According to researchers, about 10% to 15% of children under 5 suffer from eczema -- also known as atopic dermatitis. And most of these children develop symptoms in the first six months of life. The condition causes irritated and inflamed skin and often causes an itchy rash.
Traditional treatments for infant eczema include avoiding potential skin irritants and keeping the skin adequately moisturized. Topical steroid creams are typically used only for short-term treatment of flare-ups. Long-term use of steroid creams in young children can cause deterioration or thinning of the skin.
The FDA approved Elidel in December 2001 but only for eczema patients 2 and older. It is the first cream of its type -- giving doctors and people with eczema an option other than steroid creams.
In this study, published in the February 2003 issue of TheJournal of Pediatrics, 186 babies with mild to moderate eczema were randomly assigned to receive twice-daily applications of Elidel or a placebo cream.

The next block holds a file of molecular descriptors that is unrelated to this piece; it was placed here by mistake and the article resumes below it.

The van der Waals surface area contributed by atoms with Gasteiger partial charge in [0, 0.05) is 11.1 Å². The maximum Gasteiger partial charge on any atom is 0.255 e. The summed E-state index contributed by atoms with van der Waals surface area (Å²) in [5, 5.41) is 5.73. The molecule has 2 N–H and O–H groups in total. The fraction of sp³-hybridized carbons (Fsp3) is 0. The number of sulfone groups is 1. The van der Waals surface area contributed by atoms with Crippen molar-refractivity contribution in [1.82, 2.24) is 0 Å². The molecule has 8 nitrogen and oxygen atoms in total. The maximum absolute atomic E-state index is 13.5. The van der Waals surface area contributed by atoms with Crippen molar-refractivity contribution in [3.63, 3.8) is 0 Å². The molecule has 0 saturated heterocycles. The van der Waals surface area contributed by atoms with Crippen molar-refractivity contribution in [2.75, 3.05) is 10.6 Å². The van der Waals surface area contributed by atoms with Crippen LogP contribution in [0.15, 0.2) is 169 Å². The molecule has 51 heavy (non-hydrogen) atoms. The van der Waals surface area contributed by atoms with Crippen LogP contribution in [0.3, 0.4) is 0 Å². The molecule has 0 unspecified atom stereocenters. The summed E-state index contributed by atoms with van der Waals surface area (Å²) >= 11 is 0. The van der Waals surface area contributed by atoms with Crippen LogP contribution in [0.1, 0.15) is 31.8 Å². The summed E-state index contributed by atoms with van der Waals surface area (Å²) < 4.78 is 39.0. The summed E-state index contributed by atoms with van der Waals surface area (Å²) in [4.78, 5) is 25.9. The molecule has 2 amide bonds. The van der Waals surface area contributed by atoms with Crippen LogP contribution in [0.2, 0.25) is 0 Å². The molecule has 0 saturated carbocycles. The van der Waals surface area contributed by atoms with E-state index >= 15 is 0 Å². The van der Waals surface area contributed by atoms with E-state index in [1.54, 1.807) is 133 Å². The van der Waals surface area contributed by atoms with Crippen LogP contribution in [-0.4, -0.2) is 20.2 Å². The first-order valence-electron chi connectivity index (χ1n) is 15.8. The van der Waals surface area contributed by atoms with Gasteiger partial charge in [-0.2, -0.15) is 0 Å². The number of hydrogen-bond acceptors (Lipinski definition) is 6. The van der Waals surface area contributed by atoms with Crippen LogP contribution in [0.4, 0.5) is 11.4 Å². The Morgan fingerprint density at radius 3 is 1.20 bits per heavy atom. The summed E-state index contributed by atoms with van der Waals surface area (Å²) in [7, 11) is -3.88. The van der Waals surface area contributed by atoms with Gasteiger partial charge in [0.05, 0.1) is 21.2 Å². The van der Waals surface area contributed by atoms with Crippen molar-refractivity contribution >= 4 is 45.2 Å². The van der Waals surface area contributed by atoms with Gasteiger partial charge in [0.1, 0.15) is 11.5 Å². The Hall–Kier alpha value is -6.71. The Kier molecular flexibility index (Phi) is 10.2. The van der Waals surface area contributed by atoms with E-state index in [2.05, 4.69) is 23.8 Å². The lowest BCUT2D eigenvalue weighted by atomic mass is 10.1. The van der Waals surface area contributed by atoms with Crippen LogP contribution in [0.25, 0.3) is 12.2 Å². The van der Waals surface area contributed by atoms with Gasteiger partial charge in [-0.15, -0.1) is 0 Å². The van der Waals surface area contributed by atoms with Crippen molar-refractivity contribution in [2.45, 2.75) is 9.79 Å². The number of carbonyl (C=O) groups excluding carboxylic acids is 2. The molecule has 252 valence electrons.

After six weeks, twice as many children who were treated with Elidel were clear or almost clear of eczema compared with those on the placebo (55% versus 24%). Researchers say Elidel produced quick results, and there was a 37% increase in the number of infants whose condition cleared in the first 15 days of treatment.
Close to 70% of the infants with mild or moderate eczema saw their condition improve after six weeks of treatment compared with about 40% of the placebo group.
Following the initial six-week study, participants who were using the placebo were given the option to switch to Elidel for an additional 20 weeks. Those who switched also reported improvements similar to those found in the initial study, and by week 27 about two-thirds of the infants treated with the cream had complete or good control of their eczema.
Researcher Vincent C. Ho, MD, of the University of British Columbia, and colleagues say Elidel was well tolerated and there were no related side effects.